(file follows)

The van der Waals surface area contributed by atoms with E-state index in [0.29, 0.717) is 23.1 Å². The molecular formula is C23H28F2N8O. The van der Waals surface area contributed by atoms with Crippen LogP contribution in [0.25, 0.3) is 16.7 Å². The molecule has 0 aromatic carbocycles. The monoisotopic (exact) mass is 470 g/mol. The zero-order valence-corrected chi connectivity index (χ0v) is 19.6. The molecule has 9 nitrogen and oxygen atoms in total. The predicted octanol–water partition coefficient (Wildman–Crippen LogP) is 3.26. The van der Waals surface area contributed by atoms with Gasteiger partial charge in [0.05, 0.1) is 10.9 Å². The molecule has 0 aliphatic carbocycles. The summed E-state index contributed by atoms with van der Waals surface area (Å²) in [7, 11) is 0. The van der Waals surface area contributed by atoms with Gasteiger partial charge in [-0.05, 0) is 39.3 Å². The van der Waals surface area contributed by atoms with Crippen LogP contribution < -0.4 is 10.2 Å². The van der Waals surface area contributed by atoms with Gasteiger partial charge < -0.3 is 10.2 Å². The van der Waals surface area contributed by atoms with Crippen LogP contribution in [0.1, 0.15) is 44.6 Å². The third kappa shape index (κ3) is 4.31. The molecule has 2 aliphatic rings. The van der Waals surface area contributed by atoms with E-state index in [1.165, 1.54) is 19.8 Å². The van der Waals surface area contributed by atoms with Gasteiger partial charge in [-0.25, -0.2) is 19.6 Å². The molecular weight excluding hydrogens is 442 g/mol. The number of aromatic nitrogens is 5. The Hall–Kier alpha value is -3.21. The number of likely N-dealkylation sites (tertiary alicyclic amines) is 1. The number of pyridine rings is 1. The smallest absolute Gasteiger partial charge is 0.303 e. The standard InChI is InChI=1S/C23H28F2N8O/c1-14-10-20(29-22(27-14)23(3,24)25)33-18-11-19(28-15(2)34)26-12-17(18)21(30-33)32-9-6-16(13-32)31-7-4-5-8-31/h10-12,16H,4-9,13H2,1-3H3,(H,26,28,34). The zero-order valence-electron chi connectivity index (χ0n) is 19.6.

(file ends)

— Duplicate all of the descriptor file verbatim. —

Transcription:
The van der Waals surface area contributed by atoms with E-state index in [0.29, 0.717) is 23.1 Å². The molecular formula is C23H28F2N8O. The van der Waals surface area contributed by atoms with Crippen LogP contribution in [0.25, 0.3) is 16.7 Å². The molecule has 0 aromatic carbocycles. The monoisotopic (exact) mass is 470 g/mol. The zero-order valence-corrected chi connectivity index (χ0v) is 19.6. The molecule has 9 nitrogen and oxygen atoms in total. The predicted octanol–water partition coefficient (Wildman–Crippen LogP) is 3.26. The van der Waals surface area contributed by atoms with Gasteiger partial charge in [0.05, 0.1) is 10.9 Å². The molecule has 0 aliphatic carbocycles. The summed E-state index contributed by atoms with van der Waals surface area (Å²) in [7, 11) is 0. The van der Waals surface area contributed by atoms with Gasteiger partial charge in [-0.05, 0) is 39.3 Å². The van der Waals surface area contributed by atoms with Crippen LogP contribution < -0.4 is 10.2 Å². The van der Waals surface area contributed by atoms with Gasteiger partial charge < -0.3 is 10.2 Å². The van der Waals surface area contributed by atoms with Crippen LogP contribution in [0.1, 0.15) is 44.6 Å². The third kappa shape index (κ3) is 4.31. The molecule has 2 aliphatic rings. The van der Waals surface area contributed by atoms with E-state index in [1.165, 1.54) is 19.8 Å². The van der Waals surface area contributed by atoms with Gasteiger partial charge in [-0.25, -0.2) is 19.6 Å². The molecular weight excluding hydrogens is 442 g/mol. The number of aromatic nitrogens is 5. The Hall–Kier alpha value is -3.21. The number of likely N-dealkylation sites (tertiary alicyclic amines) is 1. The number of pyridine rings is 1. The smallest absolute Gasteiger partial charge is 0.303 e. The standard InChI is InChI=1S/C23H28F2N8O/c1-14-10-20(29-22(27-14)23(3,24)25)33-18-11-19(28-15(2)34)26-12-17(18)21(30-33)32-9-6-16(13-32)31-7-4-5-8-31/h10-12,16H,4-9,13H2,1-3H3,(H,26,28,34). The zero-order valence-electron chi connectivity index (χ0n) is 19.6.